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Regular price £11.50 Sale

Location: Karatina Town, Nyeri
Owned by: Rutuma coop society
Altitude: 1,700 - 1,800 masl
Varietal: SL28, SL34
Process: Washed 
Flavour profile: Pomegranate molasses & blackcurrant


The Ngandu PB lot was produced by various hundreds of smallholder farmers, all of whom are members of the Rutuma Farmers Cooperative Society (FCS) delivering to Ngandu Coffee Factory, the factory is located near the town of Karatina, in Kenya’s Nyeri County.

Rutuma FCS is a relatively new Cooperative, the first entity was established in 1995 following the separation from Mathira FCS and up until then the two were running 11 factories. In 2005, Ruthanga, Tumutumu and Marua farmers’ cooperative societies decided to join up and created a new subject called Rutuma Amalgamated FCS Limited which started his official operations on January 5th, 2005.

The various societies merging together owned an array of existing community wet mills and facilities such as local warehouses, this set of assets explains how the society currently is already managing seven wet mills – namely, Ruthagati, Karie, Marua, Ngandu, Githima, Kianjogu and Ndurutu – overall their annual production is around 330 tonnes of green coffee.

Ngandu has around 1100 registered members, but like many Kenyan coffee factories, only part of them actively deliver coffee in any given year.
This season around 850 members had been delivery their cherries to be processed at the factory.

The Cooperative act in a particular community manner, around every factory there are what had been called "promoter farmers"; they have been trained by the cooperative and their role is to teach small scale farmer members Good Agricultural Practices (GAPS), both during the harvest and in the off season.
This service has been very fruitful in two main ways at first it generate an immediately positive impact on coffee quality arriving at the factory, in second instance farmers come out from the one to one training with a better understanding of the impact of fertilisation, pruning and quality-driven harvest techniques on the price that their coffee receives at auctions and with direct buyers.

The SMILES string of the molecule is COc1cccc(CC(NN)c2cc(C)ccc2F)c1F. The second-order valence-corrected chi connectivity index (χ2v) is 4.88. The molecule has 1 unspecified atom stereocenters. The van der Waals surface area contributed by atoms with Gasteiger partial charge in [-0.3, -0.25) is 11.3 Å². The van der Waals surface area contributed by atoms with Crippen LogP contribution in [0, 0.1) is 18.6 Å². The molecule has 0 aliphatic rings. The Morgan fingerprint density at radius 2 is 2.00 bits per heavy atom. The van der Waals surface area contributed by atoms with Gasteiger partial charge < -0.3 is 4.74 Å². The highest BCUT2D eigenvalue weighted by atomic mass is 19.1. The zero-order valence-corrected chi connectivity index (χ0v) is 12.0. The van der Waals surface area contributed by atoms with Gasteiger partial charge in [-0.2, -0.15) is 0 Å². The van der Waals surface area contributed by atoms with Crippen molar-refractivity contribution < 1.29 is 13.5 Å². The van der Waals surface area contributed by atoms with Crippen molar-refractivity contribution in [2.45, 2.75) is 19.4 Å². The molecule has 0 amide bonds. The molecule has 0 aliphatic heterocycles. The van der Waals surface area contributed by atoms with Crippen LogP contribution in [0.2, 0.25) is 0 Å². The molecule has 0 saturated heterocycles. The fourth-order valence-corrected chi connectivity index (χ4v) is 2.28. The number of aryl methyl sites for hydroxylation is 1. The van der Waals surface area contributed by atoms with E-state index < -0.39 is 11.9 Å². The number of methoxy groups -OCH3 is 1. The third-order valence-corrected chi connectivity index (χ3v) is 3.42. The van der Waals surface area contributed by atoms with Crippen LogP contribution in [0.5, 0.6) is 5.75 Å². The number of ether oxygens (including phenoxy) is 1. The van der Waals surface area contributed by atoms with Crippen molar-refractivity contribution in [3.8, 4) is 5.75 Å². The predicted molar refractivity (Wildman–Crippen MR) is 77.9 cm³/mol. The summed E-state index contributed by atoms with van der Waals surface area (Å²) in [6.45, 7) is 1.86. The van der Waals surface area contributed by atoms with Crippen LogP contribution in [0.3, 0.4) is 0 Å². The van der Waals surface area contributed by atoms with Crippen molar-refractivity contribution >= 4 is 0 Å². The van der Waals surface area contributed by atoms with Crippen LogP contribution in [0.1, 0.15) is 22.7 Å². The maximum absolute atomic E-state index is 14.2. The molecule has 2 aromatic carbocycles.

This Peaberry lot like every lot from Ngandu wet mill had been undergoing the stringent quality-driven standards and procedures to ensure the quality of the outcome.
Farmers are selectively handpicking coffee cherries from there trees and are deliver those to the mill the same day, where they get meticulously sorted through floatation tanks as first step.
Factory employees oversee the process and any underripe or damaged cherries will not be accepted by the "Cherry Clerk", who keeps records of how much cherries each farmer delivers, the weight registered is taken after the floatation tank.
The producer will than have to wait for the lot to be sold to than claim the full payment for his contribution to the season production.
At this point the book kept by the "Cherry Clerk" is coming to fruition identify exactly how much coffee each individual producer has been contributing to.

After being weighed and logged in, the weight of the delivery and the farmer’s identification are recorded in the Cherry Clerk’s register and the cherries are introduced into the hopper to be pulped.
Pulping will only begin when a sufficient quantity of cherries has been received.

After pulping the cherries are placed in one of the many tiled fermentation tanks in the factory, where is left to ferment in a time-range that can span from 12 to 48 hours depending on the ambient condition during that particular period.
Subsequently the parchment is fully washed to remove all traces of mucilage, at the same time the coffee is than passed through a disc sorter where is graded.
The coffee will then either be delivered to dry on the factory’s raised drying beds or will be soaked under circulating water for up to twenty four hours, that depends as often during the peak of the season not always there is space available on the beds directly after grading due to the volumes of cherries that can be delivered every single day that might create some bottlenecks during the drying phase.
The parchment is dried slowly under shade over the course of two to three weeks, during which time it will be turned regularly.

Rutuma FCS is run by a board of director that are seven Coop members; each one is elected and will represent one of the seven wet mills.
Rutuma FCS seek to employ a Secretary Manager from outside the organisation to oversees its permanent staff members, as well as the day to day running of the Coop.


(In partnership with Falcon Specialty)